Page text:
Everyone loves a festival.
Whether you are a visitor to Lincoln, or a Husker born, take a moment to explore and enjoy Lincoln’s festival celebrations.
The Zoo Bar, the host of ZooFest, is the place to go for wonderful jazz, blues, roots, and everything entertaining in both local and national bands year round. And ZooFest is a 2 day festival packed with talented performers and dancing-in-the-street good fun.
On July 10th, beginning at 5pm, an enthisiastic crowd was treated to the Arkansas blues sound of Earl & Them, a local favorite. The music continued at 7pm with Selwyn Birchwood, New Orleans’ Queen of Soul Irma Thomas at 9pm, and Josh Hoyer and the Shadowboxers at 11pm.
After a wonderful music-filled evening, what is the best thing to follow? A whole day of music! Beginning at 1pm, The Bottle Tops played on July 11th. Then the Tijuana Gigolos—also a Lincoln favorite, followed by Carolyn Wonderland, Mark Hummel and the Blues Survivors, and the Kris Lager Band.
As the evening deepens, the music heads outside to the street, and the big stage. The crowd is jovial and can dance where they stand, sing along if they choose, or simply listen to the fabulous performers.
In the past 42 years, the Zoo Bar has become a legendary blues venue, and with every ZooFest, the legend continues.
This year’s Ribfest, a tradition since 1996, is hosted near the Pinnacle Bank Arena, in the Festival Space parking lot north of the arena. Sponsored by the Nebraska Pork Producers Association, this 18th annual event is a favorite among downtown/Haymarket workers, and anyone who loves good barbecue and music.
This year, with a bigger stage, the music seemed to be as popular as the ribs. Nashville funk band, Here Come the Mummies, drew an audience of 5,000. This year’s line up also included Hairball, the Casey Donahew Band, and Earl and Them. A $5 gate fee makes this an amazing value.
So if the smell of roasted pork ribs and fresh cornbread permeates the air, the music urges your feet to move, and you are in the shadow of one of our most spectacular buildings, it’s Ribfest.
As part of giving back to the community, Ribfest goers were invited to bring a can or two of food, for our local food bank during the noon hour as their entrance fee. The food bank has benefited from this practice since Ribfest began.
The vendors at Ribfest come from Nebraska,
Texas, Tennessee and more points south—including Australia—to tempt our taste buds, and ease that barbecue craving.
You may have a favorite from last year, or you may find a new favorite, but there are no losers in this festival. You can see awards from all across the U.S. proudly displayed in front of each vendor.
Jazz in June has always been a favorite summer time activity in Lincoln. Sponsored by the Sheldon Art Association, it has grown in the past years to an entire evening event. Begin at 5pm with food, drinks and artisan crafts at 12th and R streets.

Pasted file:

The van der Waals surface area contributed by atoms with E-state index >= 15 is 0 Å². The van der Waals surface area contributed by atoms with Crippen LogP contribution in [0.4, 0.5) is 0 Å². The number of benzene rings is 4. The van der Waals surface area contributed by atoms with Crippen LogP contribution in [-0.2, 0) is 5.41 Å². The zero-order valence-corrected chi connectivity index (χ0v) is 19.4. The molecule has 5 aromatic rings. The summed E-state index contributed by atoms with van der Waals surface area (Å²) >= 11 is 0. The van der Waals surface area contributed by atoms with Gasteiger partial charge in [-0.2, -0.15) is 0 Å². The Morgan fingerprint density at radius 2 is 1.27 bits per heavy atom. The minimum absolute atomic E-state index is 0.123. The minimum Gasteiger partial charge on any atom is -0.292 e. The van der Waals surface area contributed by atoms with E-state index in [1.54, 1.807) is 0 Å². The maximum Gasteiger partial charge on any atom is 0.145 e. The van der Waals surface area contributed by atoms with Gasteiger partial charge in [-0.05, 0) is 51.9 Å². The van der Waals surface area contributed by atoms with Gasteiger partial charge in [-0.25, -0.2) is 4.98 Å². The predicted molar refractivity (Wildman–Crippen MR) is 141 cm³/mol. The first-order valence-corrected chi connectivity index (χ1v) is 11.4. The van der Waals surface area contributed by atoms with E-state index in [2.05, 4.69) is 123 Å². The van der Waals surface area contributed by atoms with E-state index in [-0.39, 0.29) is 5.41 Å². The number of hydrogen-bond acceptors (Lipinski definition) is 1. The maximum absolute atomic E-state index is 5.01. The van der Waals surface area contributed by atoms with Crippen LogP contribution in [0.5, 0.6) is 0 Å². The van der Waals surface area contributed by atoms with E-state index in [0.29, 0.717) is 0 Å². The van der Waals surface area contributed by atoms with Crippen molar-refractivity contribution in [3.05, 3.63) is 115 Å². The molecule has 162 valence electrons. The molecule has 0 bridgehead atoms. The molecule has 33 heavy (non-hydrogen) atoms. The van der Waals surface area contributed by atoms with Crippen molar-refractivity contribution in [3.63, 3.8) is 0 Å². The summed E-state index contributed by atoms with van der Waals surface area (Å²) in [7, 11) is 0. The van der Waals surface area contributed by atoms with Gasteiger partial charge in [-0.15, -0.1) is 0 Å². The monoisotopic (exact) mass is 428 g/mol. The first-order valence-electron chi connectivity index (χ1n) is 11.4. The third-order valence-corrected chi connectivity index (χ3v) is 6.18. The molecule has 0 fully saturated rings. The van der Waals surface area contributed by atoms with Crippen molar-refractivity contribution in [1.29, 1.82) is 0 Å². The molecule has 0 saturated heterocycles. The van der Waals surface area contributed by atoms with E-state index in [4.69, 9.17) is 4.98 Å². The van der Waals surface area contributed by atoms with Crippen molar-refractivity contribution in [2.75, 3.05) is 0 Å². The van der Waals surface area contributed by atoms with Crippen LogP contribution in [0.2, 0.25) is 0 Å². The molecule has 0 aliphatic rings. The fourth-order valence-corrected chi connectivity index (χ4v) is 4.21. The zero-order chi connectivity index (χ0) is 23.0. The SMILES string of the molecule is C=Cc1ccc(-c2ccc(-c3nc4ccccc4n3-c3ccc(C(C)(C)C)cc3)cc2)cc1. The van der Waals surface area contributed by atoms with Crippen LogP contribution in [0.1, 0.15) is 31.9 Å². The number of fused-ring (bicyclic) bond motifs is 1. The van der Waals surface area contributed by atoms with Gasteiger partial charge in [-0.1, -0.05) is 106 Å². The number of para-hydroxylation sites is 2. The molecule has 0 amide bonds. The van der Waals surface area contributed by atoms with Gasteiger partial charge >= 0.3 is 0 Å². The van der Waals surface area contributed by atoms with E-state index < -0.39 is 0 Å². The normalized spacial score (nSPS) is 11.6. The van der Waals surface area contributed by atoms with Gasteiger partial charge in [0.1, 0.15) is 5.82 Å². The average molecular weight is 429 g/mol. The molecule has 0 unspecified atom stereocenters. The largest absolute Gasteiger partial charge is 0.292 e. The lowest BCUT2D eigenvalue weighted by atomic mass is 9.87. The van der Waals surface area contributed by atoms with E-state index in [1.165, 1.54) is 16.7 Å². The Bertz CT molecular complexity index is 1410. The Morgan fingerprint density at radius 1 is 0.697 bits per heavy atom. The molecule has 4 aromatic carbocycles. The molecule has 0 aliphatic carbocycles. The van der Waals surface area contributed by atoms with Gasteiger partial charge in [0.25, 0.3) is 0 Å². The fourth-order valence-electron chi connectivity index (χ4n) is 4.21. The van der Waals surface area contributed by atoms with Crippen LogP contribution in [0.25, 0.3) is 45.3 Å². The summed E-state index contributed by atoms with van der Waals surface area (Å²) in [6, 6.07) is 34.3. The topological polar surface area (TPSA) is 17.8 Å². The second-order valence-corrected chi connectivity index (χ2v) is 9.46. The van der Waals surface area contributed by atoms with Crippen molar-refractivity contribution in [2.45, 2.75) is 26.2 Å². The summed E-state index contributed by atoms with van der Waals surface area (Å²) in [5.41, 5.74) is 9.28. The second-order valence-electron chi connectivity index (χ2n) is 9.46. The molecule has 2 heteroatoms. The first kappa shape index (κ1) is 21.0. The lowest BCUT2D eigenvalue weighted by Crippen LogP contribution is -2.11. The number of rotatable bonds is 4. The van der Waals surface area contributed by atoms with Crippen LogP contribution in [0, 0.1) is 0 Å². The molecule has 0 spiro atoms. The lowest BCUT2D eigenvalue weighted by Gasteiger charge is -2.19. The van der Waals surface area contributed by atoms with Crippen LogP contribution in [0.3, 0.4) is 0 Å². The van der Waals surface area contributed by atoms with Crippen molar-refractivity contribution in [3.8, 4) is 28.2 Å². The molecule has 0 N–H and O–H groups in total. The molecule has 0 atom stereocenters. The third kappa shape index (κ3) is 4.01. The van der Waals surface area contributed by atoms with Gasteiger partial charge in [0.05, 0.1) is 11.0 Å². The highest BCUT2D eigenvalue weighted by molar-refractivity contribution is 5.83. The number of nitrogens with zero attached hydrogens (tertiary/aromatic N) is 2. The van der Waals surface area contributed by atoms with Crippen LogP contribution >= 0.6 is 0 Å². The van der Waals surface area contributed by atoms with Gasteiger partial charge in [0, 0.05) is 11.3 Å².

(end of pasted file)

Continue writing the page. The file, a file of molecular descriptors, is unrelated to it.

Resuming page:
At 6pm, guided walking tours are offered of campus gardens, with the groups assembling at the Sheldon’s east entrance.
At 7pm, relax on your blanket, lawn chair, or any grassy spot to listen to the featured musical artists.
On June 2nd, the Rad Trads performed their diverse style of American jazz. They were followed on June 9th, by Swing Fever, a Lincoln group playing traditional and modern New Orleans jazz.
On June 16th, the UNL Faculty Jazz Ensemble entertained the crowd and on June 23, Grand Marquis brought 1930s Kansas City swing and blues to Lincoln.
Then came the last and best on June 30—the Jason Marsalis Vibes Quartet performed for Lincoln.
The lovely Nebraska June weather, great (free) jazz, good food and good company make Jazz in June an excellent way to start the summer. See page 100 for even more summer music.
Hosted by the Clyde Malone Community Center, Juneteenth celebrated Lincoln’s African-American heritage on June 19th in Pentzer Park. This festival included three live bands, free food and plenty of kids’ activities as well as free health screenings. First celebrated in Galveston in 1865, Juneteenth is a celebration of the Emancipation Proclamation, which ended slavery in the United States.
The Lincoln Arts Festival is in its 154th year, and is one of the most eagerly anticipated festivals. On Saturday, September 26th from 10am to 6pm, and on Sunday from 10am to 5pm, SouthPointe Pavilions, at 27th and Pine Lake Road, is where you’ll find fabulous works of art, live music, children’s activities, food and even raffle prizes.
There are always a few emerging artists being showcased, such as drawings on sheepskin from a Sudanese artist and a legally blind artist who continues to create beautiful sculptures and paintings.
You can also find stage settings, printmaking, and other varied and wonderful types of art to enjoy
and learn from.
On May 3rd, the Pla Mor Ballroom was the site of Lincoln’s Czech Festival. At 6600 West O Street, from 9am to 5am, there is dancing, authentic Czech food, raffles and ceremonies, including the Chapter Queens.
Admission is free, with ‘Vita’me Va’s posted at the door, which means all are welcome. Come and enjoy the great food and friendly folks of the Czech Festival. And don’t forget to bring home some delicious kolaches!
Exploring and enjoying Lincoln’s festivals is a great way to put fun into the seasons.